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Mo-Valley Paranormal Investigates Duffy’s Tavern

by and on February 10, 2018 5:00 AM

With its storied history, Duffy’s Tavern in Boalsburg has long been rumored to be haunted by spirits from its past. Tracy Moriarty said she has seen many things happen that can’t be explained logically since she and her husband, Darren, took over ownership of the nearly 200-year-old tavern in May 2012. And, a recent renovation in the Pine Rooms has caused the activity to occur more frequently.

“For the past three to four years, it has been pretty quiet, with little activity, but then we started the renovation and things have been happening more often,” said Moriarty, who has turned around to see things have moved in a room without explanation.
“You turn around and a chair has moved, or you come back into a room and the lights are suddenly back on,” she said.

She said she knows that there is something happening in the tavern.

“It all depends on what you believe in, I guess. A lot of people don’t believe it. But people ask me if the tavern is haunted, and I have to say, ‘Yes, the tavern is haunted.' There is the ghost on the porch, there is a campfire man in the brick room, and we know they are here, but they are peaceful.”

The recent activity has drawn the interest of Tyson Lidgett and his team from Mo-Valley Paranormal. Lidgett has been leading his team of paranormal investigators since 2012 and has worked at more than 100 sites that claim to have paranormal activity. His team uses high-tech audio and visual instruments to help people determine if the strange things they see and hear can be explained as natural or supernatural.

“Our mission is taking the fear away from the unknown, so that is exactly what we try to do. Things that can’t be explained can be scary to people, the unknown can be scary, so we try to help them to determine what is happening,” said Lidgett. “We want to give people answers.”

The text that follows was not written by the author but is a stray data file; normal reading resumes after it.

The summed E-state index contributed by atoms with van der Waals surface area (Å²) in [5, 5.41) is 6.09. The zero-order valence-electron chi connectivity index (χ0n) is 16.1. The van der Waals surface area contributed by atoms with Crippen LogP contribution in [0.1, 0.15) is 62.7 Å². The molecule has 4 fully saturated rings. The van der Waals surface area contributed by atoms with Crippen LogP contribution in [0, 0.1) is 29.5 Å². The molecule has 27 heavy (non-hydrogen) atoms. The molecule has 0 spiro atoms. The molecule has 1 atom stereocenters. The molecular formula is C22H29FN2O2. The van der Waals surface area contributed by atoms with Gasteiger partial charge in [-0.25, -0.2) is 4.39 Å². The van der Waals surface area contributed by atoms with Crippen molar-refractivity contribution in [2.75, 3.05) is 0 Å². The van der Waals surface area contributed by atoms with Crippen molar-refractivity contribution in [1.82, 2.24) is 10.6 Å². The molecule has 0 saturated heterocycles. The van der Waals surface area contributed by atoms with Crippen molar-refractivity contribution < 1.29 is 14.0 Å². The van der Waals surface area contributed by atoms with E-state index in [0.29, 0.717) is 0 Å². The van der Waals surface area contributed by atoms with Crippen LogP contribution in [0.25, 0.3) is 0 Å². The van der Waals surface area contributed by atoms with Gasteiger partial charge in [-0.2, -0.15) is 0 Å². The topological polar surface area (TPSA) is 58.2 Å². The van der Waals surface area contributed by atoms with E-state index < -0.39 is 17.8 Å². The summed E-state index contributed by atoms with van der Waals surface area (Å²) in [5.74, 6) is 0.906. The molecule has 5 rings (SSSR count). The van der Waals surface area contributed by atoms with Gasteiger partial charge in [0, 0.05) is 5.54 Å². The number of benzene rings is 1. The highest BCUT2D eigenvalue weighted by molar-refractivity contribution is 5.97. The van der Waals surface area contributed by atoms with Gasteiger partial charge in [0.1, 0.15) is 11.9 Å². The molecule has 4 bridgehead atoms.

His team uses tactics to determine if a sound that someone hears or a sight someone sees might be explained by a logical explanation. Nine times out of 10, the activity stops after a complete investigation, said Lidgett, because the spirit or ghost just wants to be heard.

“These are not ghosts like in the movies looking to scare people, but people who have died who maybe have something to say and they may demand to be heard,” said Lidgett. “So if we give them an opportunity to communicate, then if often stops.”

Mo-Valley Paranormal does not charge a fee for its services. Lidgett said the cost of his equipment is more than $20,000, with a lot of that coming out of his own pocket, but he is not interested in making money. Lidgett just wants to help people.

On Feb. 5, his team investigated Duffy’s Tavern. Mo-Valley Paranormal has worked at the site multiple times, and Lidgett previously has felt and heard things in the tavern. The group put out a series called “Hometown Haunts” on a local Fox affiliate in 2014 and the shows, including an episode about Duffy's, are available on YouTube.

This most recent investigation at Duffy’s started late at night, after all the bar patrons and staff were gone for the night. The tavern was completely dark. Lidgett said it is important to have darkness while investigating, so that the team can keep its senses sharp.

“The darkness is not to be scary, but we need to focus on what we hear and feel,” said Lidgett.

But, the effect is definitely spooky. Lidgett’s team sat around an old upstairs dining room in the tavern, alert to all sounds around them.

If anyone shifted in his seat and caused the chair to creak, the noise was explained to the rest of the team to rule out anything unnatural. Even the sound of a stomach gurgling was owned up to.

As the investigation continued, Lidgett set two flashlights on a table and sat back down 10 feet away. He called to the potential ghost and asked it to come out and communicate with him and his friends by turning the flashlight on.

“Mr. Duffy, if that is you, come out and communicate with us, turn the light on, don’t be afraid — it won’t hurt you,” yelled Lidgett to the room. “Are you upset about the renovations to the tavern?”

After five minutes of pleading with the ghost, an investigator moved the flashlight to another table. Again, the call out was made to the spirit to communicate with the light, and suddenly it began to brighten. There was nobody near the flashlight as it flickered on. Lidgett and his team encouraged the ghost to turn the light back off and on again, and it flickered off and on a few times with the cameras and recorders rolling the whole time.

Could there be a logical explanation for the flashlight turning on seemingly by itself? Is the tavern haunted?

Like Morairty said, “It all depends on what you believe.”

This story was produced by the staff at the Centre County Gazette. It was re-published with permission. The Centre County Gazette is a weekly publication, available at many locations around Centre County every Thursday morning.

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